E-commerce and the rapidly growing digital supply chain capabilities of brick-and-mortar and online retailers have made a massive impact on customer preferences and expectations while shopping, according to the Deloitte report “The Customer-Driven Supply Chain.” Today, customers expect integrated systems that allow them to check stock across multiple retail outlets, that guarantee curbside pickup or two-day delivery, with customization options in person or online — all with complete accuracy and available in real time. Digital transformation drives these changes in consumer preferences while providing the means to accommodate a customer-centric shopping experience at the supply chain level, but with just 8% of supply chain executives responding that their organizations are prepared for such a comprehensive system, are these customer dreams a supply chain nightmare for retailers and manufacturers alike?

Supply Risk Management in Mexico: Tips and Analysis For Multinational Procurement Organizations [Plus+]

Editor's note: This is a refresh of our 2015 briefing on supply risk management, which originally ran on Spend Matters PRO.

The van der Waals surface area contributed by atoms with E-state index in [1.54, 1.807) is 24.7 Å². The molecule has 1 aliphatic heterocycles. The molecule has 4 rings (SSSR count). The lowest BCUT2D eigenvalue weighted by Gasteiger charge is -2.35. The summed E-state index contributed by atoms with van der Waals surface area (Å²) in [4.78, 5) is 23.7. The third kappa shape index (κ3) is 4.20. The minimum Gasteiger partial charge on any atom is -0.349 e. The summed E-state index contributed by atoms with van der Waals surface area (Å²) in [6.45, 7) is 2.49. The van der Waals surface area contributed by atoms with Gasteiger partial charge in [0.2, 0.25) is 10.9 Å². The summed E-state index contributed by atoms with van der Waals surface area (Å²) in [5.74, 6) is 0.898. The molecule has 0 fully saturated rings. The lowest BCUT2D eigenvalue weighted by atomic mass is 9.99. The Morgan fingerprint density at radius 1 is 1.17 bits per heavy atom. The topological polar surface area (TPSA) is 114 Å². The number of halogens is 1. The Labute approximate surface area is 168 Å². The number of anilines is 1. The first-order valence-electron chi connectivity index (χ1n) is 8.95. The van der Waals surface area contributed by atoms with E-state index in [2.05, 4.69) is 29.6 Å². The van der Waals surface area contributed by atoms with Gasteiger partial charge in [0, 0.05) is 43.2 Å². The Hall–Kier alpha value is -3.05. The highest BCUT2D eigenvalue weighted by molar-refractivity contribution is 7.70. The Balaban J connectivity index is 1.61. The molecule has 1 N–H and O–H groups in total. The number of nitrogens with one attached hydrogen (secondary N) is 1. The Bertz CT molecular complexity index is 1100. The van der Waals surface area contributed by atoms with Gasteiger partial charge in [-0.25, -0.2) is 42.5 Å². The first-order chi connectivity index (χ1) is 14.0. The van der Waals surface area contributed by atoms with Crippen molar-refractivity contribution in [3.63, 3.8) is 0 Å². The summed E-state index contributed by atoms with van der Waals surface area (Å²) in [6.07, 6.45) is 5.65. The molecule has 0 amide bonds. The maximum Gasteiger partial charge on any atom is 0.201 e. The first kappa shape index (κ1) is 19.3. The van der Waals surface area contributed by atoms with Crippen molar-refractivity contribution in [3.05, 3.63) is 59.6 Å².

Supply risk management continues to be an important topic of not just debate but practice, too, within global procurement organizations. And on a more frequent basis, supply risk management efforts are extending “south of the border” for North American companies, as manufacturers continue to emphasize a more prominent role for Mexico and Mexican suppliers in their global supply chains. In this Spend Matters Plus analysis, we explore how Mexican companies are managing supply chain risk. We also share survey results from a study in the region and provide tips and lessons learned for multinational procurement organizations that are increasingly sourcing and manufacturing in the region as well as general supply chain risk management best practices.

McDonald’s Supply Chain May Set Bar on Sourcing Antibiotic-Free Beef, Expert Says

cows